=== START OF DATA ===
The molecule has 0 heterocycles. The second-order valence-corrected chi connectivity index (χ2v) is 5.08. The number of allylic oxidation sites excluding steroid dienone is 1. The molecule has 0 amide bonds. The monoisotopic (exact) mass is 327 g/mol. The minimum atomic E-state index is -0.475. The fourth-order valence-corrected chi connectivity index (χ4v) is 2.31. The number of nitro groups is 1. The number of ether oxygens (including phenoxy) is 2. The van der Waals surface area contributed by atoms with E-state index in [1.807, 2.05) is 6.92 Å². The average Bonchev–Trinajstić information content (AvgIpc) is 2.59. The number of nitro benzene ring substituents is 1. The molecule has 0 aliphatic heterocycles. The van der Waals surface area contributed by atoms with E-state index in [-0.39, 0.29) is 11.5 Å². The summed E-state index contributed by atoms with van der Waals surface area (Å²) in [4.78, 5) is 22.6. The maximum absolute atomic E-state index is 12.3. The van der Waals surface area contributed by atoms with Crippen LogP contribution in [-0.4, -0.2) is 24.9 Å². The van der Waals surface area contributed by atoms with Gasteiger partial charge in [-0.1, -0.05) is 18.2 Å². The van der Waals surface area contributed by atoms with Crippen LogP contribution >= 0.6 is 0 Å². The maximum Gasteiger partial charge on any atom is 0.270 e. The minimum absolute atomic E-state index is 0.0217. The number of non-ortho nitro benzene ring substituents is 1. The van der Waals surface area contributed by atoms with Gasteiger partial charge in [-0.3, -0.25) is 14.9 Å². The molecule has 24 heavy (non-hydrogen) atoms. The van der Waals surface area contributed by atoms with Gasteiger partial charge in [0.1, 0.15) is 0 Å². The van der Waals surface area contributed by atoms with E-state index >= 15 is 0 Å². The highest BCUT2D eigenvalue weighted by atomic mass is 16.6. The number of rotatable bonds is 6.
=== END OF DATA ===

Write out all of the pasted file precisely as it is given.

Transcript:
The molecule has 0 heterocycles. The second-order valence-corrected chi connectivity index (χ2v) is 5.08. The number of allylic oxidation sites excluding steroid dienone is 1. The molecule has 0 amide bonds. The monoisotopic (exact) mass is 327 g/mol. The minimum atomic E-state index is -0.475. The fourth-order valence-corrected chi connectivity index (χ4v) is 2.31. The number of nitro groups is 1. The number of ether oxygens (including phenoxy) is 2. The van der Waals surface area contributed by atoms with E-state index in [1.807, 2.05) is 6.92 Å². The average Bonchev–Trinajstić information content (AvgIpc) is 2.59. The number of nitro benzene ring substituents is 1. The molecule has 0 aliphatic heterocycles. The van der Waals surface area contributed by atoms with E-state index in [-0.39, 0.29) is 11.5 Å². The summed E-state index contributed by atoms with van der Waals surface area (Å²) in [4.78, 5) is 22.6. The maximum absolute atomic E-state index is 12.3. The van der Waals surface area contributed by atoms with Crippen LogP contribution in [-0.4, -0.2) is 24.9 Å². The van der Waals surface area contributed by atoms with Gasteiger partial charge in [-0.1, -0.05) is 18.2 Å². The van der Waals surface area contributed by atoms with Crippen LogP contribution >= 0.6 is 0 Å². The maximum Gasteiger partial charge on any atom is 0.270 e. The minimum absolute atomic E-state index is 0.0217. The number of non-ortho nitro benzene ring substituents is 1. The van der Waals surface area contributed by atoms with Gasteiger partial charge in [-0.3, -0.25) is 14.9 Å². The molecule has 24 heavy (non-hydrogen) atoms. The van der Waals surface area contributed by atoms with Gasteiger partial charge in [0.1, 0.15) is 0 Å². The van der Waals surface area contributed by atoms with E-state index >= 15 is 0 Å². The highest BCUT2D eigenvalue weighted by atomic mass is 16.6. The number of rotatable bonds is 6.